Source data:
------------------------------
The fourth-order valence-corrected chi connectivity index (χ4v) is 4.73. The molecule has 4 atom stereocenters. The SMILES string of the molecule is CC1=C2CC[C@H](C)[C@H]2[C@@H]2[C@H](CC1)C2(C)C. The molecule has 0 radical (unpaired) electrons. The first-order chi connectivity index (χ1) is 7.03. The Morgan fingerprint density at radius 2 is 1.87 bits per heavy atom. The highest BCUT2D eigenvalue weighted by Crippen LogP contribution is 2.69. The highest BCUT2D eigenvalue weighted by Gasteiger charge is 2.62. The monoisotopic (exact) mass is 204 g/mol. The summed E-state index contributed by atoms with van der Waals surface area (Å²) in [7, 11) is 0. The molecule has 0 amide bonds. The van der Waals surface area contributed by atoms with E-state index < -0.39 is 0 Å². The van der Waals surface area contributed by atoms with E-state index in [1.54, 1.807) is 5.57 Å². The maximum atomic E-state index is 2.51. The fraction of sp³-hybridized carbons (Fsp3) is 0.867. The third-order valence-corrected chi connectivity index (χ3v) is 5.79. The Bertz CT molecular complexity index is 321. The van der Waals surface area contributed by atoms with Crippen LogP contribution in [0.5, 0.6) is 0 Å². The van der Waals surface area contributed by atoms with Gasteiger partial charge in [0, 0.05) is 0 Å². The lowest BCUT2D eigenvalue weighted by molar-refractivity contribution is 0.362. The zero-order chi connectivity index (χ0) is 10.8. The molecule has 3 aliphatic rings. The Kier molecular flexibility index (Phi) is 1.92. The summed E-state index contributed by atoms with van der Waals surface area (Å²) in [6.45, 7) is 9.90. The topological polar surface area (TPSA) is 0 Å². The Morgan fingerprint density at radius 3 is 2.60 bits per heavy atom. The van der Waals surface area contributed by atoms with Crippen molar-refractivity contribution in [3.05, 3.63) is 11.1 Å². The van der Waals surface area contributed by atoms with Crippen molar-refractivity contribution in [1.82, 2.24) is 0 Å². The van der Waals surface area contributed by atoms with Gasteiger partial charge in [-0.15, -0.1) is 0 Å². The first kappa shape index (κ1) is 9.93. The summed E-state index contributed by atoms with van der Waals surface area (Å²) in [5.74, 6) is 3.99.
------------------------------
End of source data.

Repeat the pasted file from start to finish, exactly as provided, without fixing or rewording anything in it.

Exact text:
The fourth-order valence-corrected chi connectivity index (χ4v) is 4.73. The molecule has 4 atom stereocenters. The SMILES string of the molecule is CC1=C2CC[C@H](C)[C@H]2[C@@H]2[C@H](CC1)C2(C)C. The molecule has 0 radical (unpaired) electrons. The first-order chi connectivity index (χ1) is 7.03. The Morgan fingerprint density at radius 2 is 1.87 bits per heavy atom. The highest BCUT2D eigenvalue weighted by Crippen LogP contribution is 2.69. The highest BCUT2D eigenvalue weighted by Gasteiger charge is 2.62. The monoisotopic (exact) mass is 204 g/mol. The summed E-state index contributed by atoms with van der Waals surface area (Å²) in [7, 11) is 0. The molecule has 0 amide bonds. The van der Waals surface area contributed by atoms with E-state index < -0.39 is 0 Å². The van der Waals surface area contributed by atoms with E-state index in [1.54, 1.807) is 5.57 Å². The maximum atomic E-state index is 2.51. The fraction of sp³-hybridized carbons (Fsp3) is 0.867. The third-order valence-corrected chi connectivity index (χ3v) is 5.79. The Bertz CT molecular complexity index is 321. The van der Waals surface area contributed by atoms with Crippen LogP contribution in [0.5, 0.6) is 0 Å². The van der Waals surface area contributed by atoms with Gasteiger partial charge in [0, 0.05) is 0 Å². The lowest BCUT2D eigenvalue weighted by molar-refractivity contribution is 0.362. The zero-order chi connectivity index (χ0) is 10.8. The molecule has 3 aliphatic rings. The Kier molecular flexibility index (Phi) is 1.92. The summed E-state index contributed by atoms with van der Waals surface area (Å²) in [6.45, 7) is 9.90. The topological polar surface area (TPSA) is 0 Å². The Morgan fingerprint density at radius 3 is 2.60 bits per heavy atom. The van der Waals surface area contributed by atoms with Crippen molar-refractivity contribution in [3.05, 3.63) is 11.1 Å². The van der Waals surface area contributed by atoms with Crippen molar-refractivity contribution in [1.82, 2.24) is 0 Å². The van der Waals surface area contributed by atoms with Gasteiger partial charge in [-0.15, -0.1) is 0 Å². The first kappa shape index (κ1) is 9.93. The summed E-state index contributed by atoms with van der Waals surface area (Å²) in [5.74, 6) is 3.99.